Augmentative and alternative communication for Aboriginal Australians: Developing core vocabulary for Yolŋu speakers

Rebecca Amery, Julie Gungunbuy Wunungmurra, Parimala Raghavendra, Gurimanu Bukulatjpi, Rachel Baker, Farrah Gumbula, Ruth Barker, Deborah Theodoros, Howard Amery, Libby Massey, Anne Lowell

    Research output: Contribution to journalArticlepeer-review

    135 Downloads (Pure)

    Abstract

    Yolŋu, Aboriginal people from Arnhem Land, Australia are at risk of Machado-Joseph disease, with progressive loss of speech. Yolŋu are interested in developing augmentative and alternative communication (AAC) systems in their own languages. This research aimed to develop a culturally responsive process to explore and create a core vocabulary word list for Yolŋu adults living with the disease for inclusion in AAC system prototypes. A list of 243 Yolŋu words and morphemes was created. In this highly collaborative, mixed methods, participatory action research, Balanda (the Yolŋu word for non-Aboriginal people) and Yolŋu researchers conducted cycles of transcription and analysis of a language sample, with oral group discussions to identify which words to include, omit, or add, based on Yolŋu perceptions of the structure and use of their languages. A Yolŋu metaphor, Gulaka-buma (“Harvesting yams”), was identified by Yolŋu researchers to represent and share the research process and findings. Three key themes were identified that summarize the main cultural and linguistic considerations related to changes made to the core vocabulary. Study findings emphasized the role of language as an expression of culture and identity for Indigenous peoples and the importance of considering cultural and linguistic factors in selecting vocabulary for AAC systems.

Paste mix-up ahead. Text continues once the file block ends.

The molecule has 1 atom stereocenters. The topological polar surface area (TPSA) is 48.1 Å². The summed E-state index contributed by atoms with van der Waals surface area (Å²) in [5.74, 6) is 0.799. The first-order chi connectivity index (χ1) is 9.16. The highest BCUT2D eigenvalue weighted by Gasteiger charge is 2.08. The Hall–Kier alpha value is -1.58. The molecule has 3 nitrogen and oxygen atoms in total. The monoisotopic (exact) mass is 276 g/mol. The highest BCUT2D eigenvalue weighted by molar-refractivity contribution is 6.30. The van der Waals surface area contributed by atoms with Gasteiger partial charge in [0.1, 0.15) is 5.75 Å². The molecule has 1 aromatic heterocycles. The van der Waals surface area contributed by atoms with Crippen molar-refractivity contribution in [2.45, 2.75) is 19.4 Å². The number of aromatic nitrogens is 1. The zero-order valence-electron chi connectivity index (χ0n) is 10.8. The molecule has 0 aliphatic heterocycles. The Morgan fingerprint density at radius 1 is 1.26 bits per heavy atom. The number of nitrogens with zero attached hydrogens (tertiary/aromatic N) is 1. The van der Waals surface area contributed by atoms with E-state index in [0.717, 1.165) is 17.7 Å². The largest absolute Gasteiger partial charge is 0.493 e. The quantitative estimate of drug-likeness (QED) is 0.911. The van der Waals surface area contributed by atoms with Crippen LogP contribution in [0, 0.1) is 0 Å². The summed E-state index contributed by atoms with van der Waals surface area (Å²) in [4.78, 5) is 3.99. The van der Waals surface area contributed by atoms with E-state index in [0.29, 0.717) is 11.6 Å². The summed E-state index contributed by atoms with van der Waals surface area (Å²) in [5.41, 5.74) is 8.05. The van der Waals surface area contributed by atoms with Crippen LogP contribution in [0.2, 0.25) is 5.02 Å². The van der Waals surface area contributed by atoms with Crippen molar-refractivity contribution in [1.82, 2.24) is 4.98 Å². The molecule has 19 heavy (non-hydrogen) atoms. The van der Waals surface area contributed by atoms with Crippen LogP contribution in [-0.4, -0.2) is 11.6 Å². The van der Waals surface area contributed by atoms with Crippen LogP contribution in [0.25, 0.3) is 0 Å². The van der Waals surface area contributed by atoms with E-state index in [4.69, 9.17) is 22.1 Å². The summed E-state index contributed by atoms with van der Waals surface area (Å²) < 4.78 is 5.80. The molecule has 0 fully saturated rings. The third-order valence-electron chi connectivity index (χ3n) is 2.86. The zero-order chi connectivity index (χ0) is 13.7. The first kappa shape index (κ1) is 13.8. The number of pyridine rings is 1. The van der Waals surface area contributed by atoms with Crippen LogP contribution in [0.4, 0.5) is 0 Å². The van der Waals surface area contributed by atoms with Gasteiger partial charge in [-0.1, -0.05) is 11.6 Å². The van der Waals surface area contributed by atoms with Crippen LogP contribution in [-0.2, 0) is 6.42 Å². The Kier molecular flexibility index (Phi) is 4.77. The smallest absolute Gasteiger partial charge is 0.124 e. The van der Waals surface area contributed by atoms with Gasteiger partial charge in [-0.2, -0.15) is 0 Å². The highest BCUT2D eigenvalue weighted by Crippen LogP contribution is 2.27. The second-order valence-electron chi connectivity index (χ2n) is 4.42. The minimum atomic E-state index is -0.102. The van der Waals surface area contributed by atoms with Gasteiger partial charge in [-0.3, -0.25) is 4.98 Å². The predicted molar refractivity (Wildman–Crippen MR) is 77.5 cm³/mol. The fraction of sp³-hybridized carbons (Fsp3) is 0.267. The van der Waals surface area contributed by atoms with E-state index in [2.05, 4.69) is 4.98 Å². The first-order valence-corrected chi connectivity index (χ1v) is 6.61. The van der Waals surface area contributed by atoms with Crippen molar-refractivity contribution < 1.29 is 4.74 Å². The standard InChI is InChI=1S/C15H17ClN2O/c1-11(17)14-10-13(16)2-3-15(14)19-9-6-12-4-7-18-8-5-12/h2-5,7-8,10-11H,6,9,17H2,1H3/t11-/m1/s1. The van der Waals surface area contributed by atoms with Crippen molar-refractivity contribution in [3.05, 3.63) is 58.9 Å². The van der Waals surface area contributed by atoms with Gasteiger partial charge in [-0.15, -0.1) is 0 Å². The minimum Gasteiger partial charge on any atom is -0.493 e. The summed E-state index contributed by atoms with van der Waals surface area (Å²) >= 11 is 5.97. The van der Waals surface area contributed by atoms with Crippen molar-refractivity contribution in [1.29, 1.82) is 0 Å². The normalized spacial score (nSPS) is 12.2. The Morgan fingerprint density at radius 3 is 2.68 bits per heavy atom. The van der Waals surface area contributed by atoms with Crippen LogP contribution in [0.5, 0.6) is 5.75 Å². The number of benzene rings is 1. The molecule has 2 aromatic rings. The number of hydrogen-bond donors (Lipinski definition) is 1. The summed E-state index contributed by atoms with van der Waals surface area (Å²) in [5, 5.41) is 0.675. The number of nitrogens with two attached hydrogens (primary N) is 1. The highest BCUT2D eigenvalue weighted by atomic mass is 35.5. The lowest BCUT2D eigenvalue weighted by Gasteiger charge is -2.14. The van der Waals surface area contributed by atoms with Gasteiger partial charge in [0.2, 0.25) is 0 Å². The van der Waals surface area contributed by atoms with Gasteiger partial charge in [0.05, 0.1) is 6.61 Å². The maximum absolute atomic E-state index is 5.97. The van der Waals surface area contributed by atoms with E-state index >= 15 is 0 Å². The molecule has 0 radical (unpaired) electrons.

Original languageEnglish
    Pages (from-to)209-220
    Number of pages12
    JournalAugmentative and Alternative Communication
    Volume38
    Issue number4
    DOIs
    Publication statusPublished - 4 Jan 2023

    Fingerprint

    Dive into the research topics of 'Augmentative and alternative communication for Aboriginal Australians: Developing core vocabulary for Yolŋu speakers'. Together they form a unique fingerprint.

    Cite this